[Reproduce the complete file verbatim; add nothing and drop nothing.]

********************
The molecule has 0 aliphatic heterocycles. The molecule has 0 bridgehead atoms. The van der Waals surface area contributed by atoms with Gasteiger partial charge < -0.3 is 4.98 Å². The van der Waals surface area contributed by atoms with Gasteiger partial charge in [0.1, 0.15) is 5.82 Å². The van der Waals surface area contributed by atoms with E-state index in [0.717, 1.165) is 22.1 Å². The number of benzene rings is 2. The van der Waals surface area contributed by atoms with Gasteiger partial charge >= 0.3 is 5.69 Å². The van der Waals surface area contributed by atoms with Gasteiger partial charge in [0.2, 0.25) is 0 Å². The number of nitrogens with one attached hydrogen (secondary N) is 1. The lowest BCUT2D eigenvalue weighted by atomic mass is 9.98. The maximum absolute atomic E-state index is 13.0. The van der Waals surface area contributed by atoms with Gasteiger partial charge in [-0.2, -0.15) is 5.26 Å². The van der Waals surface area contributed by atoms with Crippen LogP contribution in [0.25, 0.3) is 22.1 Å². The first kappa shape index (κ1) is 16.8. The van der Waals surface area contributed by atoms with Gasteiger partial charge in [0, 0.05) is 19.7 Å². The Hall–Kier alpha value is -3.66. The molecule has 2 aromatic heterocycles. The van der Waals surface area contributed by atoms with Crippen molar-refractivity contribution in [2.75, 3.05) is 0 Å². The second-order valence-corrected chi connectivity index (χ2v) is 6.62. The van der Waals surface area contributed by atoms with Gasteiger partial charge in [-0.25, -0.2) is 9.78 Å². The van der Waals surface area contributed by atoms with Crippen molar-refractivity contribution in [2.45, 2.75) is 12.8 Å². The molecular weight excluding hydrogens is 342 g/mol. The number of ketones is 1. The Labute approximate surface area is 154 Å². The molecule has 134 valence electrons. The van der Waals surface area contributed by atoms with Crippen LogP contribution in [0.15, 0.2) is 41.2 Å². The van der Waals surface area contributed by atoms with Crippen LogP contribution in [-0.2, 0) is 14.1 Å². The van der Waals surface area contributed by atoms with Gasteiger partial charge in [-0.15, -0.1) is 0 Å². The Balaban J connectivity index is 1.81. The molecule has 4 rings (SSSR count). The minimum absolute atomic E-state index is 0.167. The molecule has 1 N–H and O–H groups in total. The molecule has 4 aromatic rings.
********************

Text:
The molecule has 0 aliphatic heterocycles. The molecule has 0 bridgehead atoms. The van der Waals surface area contributed by atoms with Gasteiger partial charge < -0.3 is 4.98 Å². The van der Waals surface area contributed by atoms with Gasteiger partial charge in [0.1, 0.15) is 5.82 Å². The van der Waals surface area contributed by atoms with E-state index in [0.717, 1.165) is 22.1 Å². The number of benzene rings is 2. The van der Waals surface area contributed by atoms with Gasteiger partial charge >= 0.3 is 5.69 Å². The van der Waals surface area contributed by atoms with Gasteiger partial charge in [0.2, 0.25) is 0 Å². The number of nitrogens with one attached hydrogen (secondary N) is 1. The lowest BCUT2D eigenvalue weighted by atomic mass is 9.98. The maximum absolute atomic E-state index is 13.0. The van der Waals surface area contributed by atoms with Gasteiger partial charge in [-0.2, -0.15) is 5.26 Å². The van der Waals surface area contributed by atoms with Crippen LogP contribution in [0.25, 0.3) is 22.1 Å². The first kappa shape index (κ1) is 16.8. The van der Waals surface area contributed by atoms with Gasteiger partial charge in [0, 0.05) is 19.7 Å². The Hall–Kier alpha value is -3.66. The molecule has 2 aromatic heterocycles. The van der Waals surface area contributed by atoms with Crippen molar-refractivity contribution in [2.75, 3.05) is 0 Å². The second-order valence-corrected chi connectivity index (χ2v) is 6.62. The van der Waals surface area contributed by atoms with Gasteiger partial charge in [-0.25, -0.2) is 9.78 Å². The van der Waals surface area contributed by atoms with Crippen molar-refractivity contribution in [2.45, 2.75) is 12.8 Å². The molecular weight excluding hydrogens is 342 g/mol. The number of ketones is 1. The Labute approximate surface area is 154 Å². The molecule has 134 valence electrons. The van der Waals surface area contributed by atoms with Crippen LogP contribution in [0.15, 0.2) is 41.2 Å². The van der Waals surface area contributed by atoms with Crippen LogP contribution in [-0.2, 0) is 14.1 Å². The van der Waals surface area contributed by atoms with Gasteiger partial charge in [-0.15, -0.1) is 0 Å². The Balaban J connectivity index is 1.81. The molecule has 4 rings (SSSR count). The minimum absolute atomic E-state index is 0.167. The molecule has 1 N–H and O–H groups in total. The molecule has 4 aromatic rings.